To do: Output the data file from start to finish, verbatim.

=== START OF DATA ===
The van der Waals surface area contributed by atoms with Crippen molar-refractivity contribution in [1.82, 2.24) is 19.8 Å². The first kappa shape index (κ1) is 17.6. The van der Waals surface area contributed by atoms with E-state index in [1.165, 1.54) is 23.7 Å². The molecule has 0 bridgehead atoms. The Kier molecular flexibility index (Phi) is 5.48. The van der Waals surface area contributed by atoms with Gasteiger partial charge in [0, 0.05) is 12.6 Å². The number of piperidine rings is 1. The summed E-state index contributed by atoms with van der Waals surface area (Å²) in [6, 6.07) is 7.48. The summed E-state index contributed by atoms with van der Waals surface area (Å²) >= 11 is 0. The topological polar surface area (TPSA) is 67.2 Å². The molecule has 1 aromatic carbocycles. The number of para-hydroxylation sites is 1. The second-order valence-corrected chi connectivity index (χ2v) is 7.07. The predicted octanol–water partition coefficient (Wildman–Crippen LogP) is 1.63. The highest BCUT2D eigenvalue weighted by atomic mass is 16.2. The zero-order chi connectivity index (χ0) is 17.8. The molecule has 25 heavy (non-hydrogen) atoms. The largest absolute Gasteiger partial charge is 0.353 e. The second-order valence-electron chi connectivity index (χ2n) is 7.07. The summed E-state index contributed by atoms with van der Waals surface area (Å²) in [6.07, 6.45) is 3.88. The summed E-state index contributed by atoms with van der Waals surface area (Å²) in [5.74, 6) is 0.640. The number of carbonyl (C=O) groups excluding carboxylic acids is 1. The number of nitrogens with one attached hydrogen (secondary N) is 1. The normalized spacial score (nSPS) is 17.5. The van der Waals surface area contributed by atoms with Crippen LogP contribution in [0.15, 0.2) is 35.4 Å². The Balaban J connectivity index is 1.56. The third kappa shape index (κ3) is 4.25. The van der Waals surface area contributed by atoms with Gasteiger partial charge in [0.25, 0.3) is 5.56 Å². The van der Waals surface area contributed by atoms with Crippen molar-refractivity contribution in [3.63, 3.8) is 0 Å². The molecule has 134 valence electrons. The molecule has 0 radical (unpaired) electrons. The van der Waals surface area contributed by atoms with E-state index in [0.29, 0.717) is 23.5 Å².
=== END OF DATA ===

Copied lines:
The van der Waals surface area contributed by atoms with Crippen molar-refractivity contribution in [1.82, 2.24) is 19.8 Å². The first kappa shape index (κ1) is 17.6. The van der Waals surface area contributed by atoms with E-state index in [1.165, 1.54) is 23.7 Å². The molecule has 0 bridgehead atoms. The Kier molecular flexibility index (Phi) is 5.48. The van der Waals surface area contributed by atoms with Gasteiger partial charge in [0, 0.05) is 12.6 Å². The number of piperidine rings is 1. The summed E-state index contributed by atoms with van der Waals surface area (Å²) in [6, 6.07) is 7.48. The summed E-state index contributed by atoms with van der Waals surface area (Å²) >= 11 is 0. The topological polar surface area (TPSA) is 67.2 Å². The molecule has 1 aromatic carbocycles. The number of para-hydroxylation sites is 1. The second-order valence-corrected chi connectivity index (χ2v) is 7.07. The predicted octanol–water partition coefficient (Wildman–Crippen LogP) is 1.63. The highest BCUT2D eigenvalue weighted by atomic mass is 16.2. The zero-order chi connectivity index (χ0) is 17.8. The molecule has 25 heavy (non-hydrogen) atoms. The largest absolute Gasteiger partial charge is 0.353 e. The second-order valence-electron chi connectivity index (χ2n) is 7.07. The summed E-state index contributed by atoms with van der Waals surface area (Å²) in [6.07, 6.45) is 3.88. The summed E-state index contributed by atoms with van der Waals surface area (Å²) in [5.74, 6) is 0.640. The number of carbonyl (C=O) groups excluding carboxylic acids is 1. The number of nitrogens with one attached hydrogen (secondary N) is 1. The normalized spacial score (nSPS) is 17.5. The van der Waals surface area contributed by atoms with Crippen LogP contribution in [0.15, 0.2) is 35.4 Å². The Balaban J connectivity index is 1.56. The third kappa shape index (κ3) is 4.25. The van der Waals surface area contributed by atoms with Gasteiger partial charge in [0.25, 0.3) is 5.56 Å². The van der Waals surface area contributed by atoms with Crippen molar-refractivity contribution in [3.63, 3.8) is 0 Å². The molecule has 134 valence electrons. The molecule has 0 radical (unpaired) electrons. The van der Waals surface area contributed by atoms with E-state index in [0.29, 0.717) is 23.5 Å².